How It Works
Butterbur contains petasins, a group of bitter-tasting compounds in a class of chemicals called sesquiterpenoids. Petasine is a specific petasin considered important in butterbur. Petasins relax blood vessels and various smooth muscles in the body, such as those that are found in the uterus and lungs, according to test tube and animal studies.13 Petasins are also known to reduce inflammation, as demonstrated in human studies.14 Because of these properties, butterbur might be expected to be beneficial for people with migraines and asthma. Butterbur extracts have consistently been shown to reduce symptoms in people with migraines more effectively than placebo. Butterbur has also been shown to help people with asthma, although the results have been conflicting.15, 16, 17 Some studies have also shown that butterbur extract works just as well as a common antihistamine drug for people with hay fever, but without causing drowsiness.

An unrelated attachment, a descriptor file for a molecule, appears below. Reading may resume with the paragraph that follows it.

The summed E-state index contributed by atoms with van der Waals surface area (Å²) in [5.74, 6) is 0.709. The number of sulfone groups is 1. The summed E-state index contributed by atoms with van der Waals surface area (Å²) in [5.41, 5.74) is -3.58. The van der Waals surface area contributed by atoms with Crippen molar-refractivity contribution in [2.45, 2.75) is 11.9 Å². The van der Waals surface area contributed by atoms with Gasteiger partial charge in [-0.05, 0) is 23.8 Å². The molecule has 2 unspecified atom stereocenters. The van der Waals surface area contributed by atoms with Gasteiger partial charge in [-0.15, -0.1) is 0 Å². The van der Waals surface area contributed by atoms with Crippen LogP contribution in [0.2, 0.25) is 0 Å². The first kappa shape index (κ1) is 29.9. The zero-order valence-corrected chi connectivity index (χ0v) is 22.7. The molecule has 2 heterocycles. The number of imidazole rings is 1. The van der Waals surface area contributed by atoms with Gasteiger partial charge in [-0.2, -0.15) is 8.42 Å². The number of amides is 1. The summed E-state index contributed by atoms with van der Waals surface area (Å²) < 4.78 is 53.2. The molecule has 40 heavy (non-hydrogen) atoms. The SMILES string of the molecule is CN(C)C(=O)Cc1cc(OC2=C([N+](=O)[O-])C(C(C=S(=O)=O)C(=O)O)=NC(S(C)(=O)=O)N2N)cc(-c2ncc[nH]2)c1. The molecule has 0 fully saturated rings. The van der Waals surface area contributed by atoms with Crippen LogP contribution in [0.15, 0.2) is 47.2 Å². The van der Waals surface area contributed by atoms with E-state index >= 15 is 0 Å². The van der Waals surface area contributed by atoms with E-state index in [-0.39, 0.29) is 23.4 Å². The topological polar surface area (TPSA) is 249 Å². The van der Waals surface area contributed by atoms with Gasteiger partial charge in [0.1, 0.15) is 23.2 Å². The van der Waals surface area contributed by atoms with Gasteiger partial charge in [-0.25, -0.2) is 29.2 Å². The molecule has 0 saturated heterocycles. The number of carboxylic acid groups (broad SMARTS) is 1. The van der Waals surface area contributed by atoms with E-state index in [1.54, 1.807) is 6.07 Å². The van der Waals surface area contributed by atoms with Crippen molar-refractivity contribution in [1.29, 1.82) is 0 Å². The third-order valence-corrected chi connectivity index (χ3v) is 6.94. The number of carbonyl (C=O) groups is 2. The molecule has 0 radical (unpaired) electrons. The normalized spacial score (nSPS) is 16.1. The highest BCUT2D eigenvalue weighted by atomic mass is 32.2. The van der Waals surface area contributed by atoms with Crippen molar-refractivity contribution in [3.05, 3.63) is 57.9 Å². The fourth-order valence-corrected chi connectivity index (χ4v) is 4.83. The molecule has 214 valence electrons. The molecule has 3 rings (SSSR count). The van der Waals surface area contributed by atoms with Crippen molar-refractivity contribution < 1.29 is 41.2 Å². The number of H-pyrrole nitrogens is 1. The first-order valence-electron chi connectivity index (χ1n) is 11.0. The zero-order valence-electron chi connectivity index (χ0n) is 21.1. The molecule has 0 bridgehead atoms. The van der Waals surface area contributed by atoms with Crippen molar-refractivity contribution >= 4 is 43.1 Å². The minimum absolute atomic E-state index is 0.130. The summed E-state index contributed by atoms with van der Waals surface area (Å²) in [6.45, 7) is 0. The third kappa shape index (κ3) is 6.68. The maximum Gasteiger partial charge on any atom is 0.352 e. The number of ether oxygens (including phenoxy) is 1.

Butterbur also contains unsaturated pyrrolizidine alkaloids. These can cause severe liver damage in some people if taken for too long. Only extracts that exclude pyrrolizidine alkaloids should be used.
How to Use It
The most commonly available product is an extract of the rhizome of Petasites hybridus standardized to contain 7.5 mg of petasine per capsule. This type of extract removes the pyrrolizidine alkaloids to avoid causing liver damage. Intake is usually 1 to 2 capsules three times per day.
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The information presented in Aisle7 is for informational purposes only. It is based on scientific studies (human, animal, or in vitro), clinical experience, or traditional usage as cited in each article. The results reported may not necessarily occur in all individuals. Self-treatment is not recommended for life-threatening conditions that require medical treatment under a doctor's care. For many of the conditions discussed, treatment with prescription or over the counter medication is also available. Consult your doctor, practitioner, and/or pharmacist for any health problem and before using any supplements or before making any changes in prescribed medications. Information expires June 2015.